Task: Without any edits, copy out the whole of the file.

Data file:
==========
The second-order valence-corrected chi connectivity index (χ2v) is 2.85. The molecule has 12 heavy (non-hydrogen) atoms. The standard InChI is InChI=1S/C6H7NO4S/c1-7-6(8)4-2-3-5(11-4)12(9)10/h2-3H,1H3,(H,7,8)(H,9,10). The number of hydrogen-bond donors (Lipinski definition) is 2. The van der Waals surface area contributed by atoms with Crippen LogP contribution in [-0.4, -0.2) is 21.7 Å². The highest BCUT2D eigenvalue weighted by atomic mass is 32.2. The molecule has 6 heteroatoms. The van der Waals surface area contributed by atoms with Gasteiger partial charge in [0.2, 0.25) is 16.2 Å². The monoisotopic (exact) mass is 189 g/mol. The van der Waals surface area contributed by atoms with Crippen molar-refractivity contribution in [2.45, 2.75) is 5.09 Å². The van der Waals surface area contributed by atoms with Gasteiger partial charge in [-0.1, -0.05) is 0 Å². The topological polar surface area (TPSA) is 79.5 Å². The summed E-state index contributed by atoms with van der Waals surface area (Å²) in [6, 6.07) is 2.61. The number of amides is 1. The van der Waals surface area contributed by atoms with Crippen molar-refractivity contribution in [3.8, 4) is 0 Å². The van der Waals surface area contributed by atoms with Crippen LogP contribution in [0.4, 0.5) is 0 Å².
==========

The second-order valence-corrected chi connectivity index (χ2v) is 2.85. The molecule has 12 heavy (non-hydrogen) atoms. The standard InChI is InChI=1S/C6H7NO4S/c1-7-6(8)4-2-3-5(11-4)12(9)10/h2-3H,1H3,(H,7,8)(H,9,10). The number of hydrogen-bond donors (Lipinski definition) is 2. The van der Waals surface area contributed by atoms with Crippen LogP contribution in [-0.4, -0.2) is 21.7 Å². The highest BCUT2D eigenvalue weighted by atomic mass is 32.2. The molecule has 6 heteroatoms. The van der Waals surface area contributed by atoms with Gasteiger partial charge in [0.2, 0.25) is 16.2 Å². The monoisotopic (exact) mass is 189 g/mol. The van der Waals surface area contributed by atoms with Crippen molar-refractivity contribution in [2.45, 2.75) is 5.09 Å². The van der Waals surface area contributed by atoms with Gasteiger partial charge in [-0.1, -0.05) is 0 Å². The topological polar surface area (TPSA) is 79.5 Å². The summed E-state index contributed by atoms with van der Waals surface area (Å²) in [6, 6.07) is 2.61. The number of amides is 1. The van der Waals surface area contributed by atoms with Crippen molar-refractivity contribution in [3.8, 4) is 0 Å². The van der Waals surface area contributed by atoms with Crippen LogP contribution in [0.4, 0.5) is 0 Å².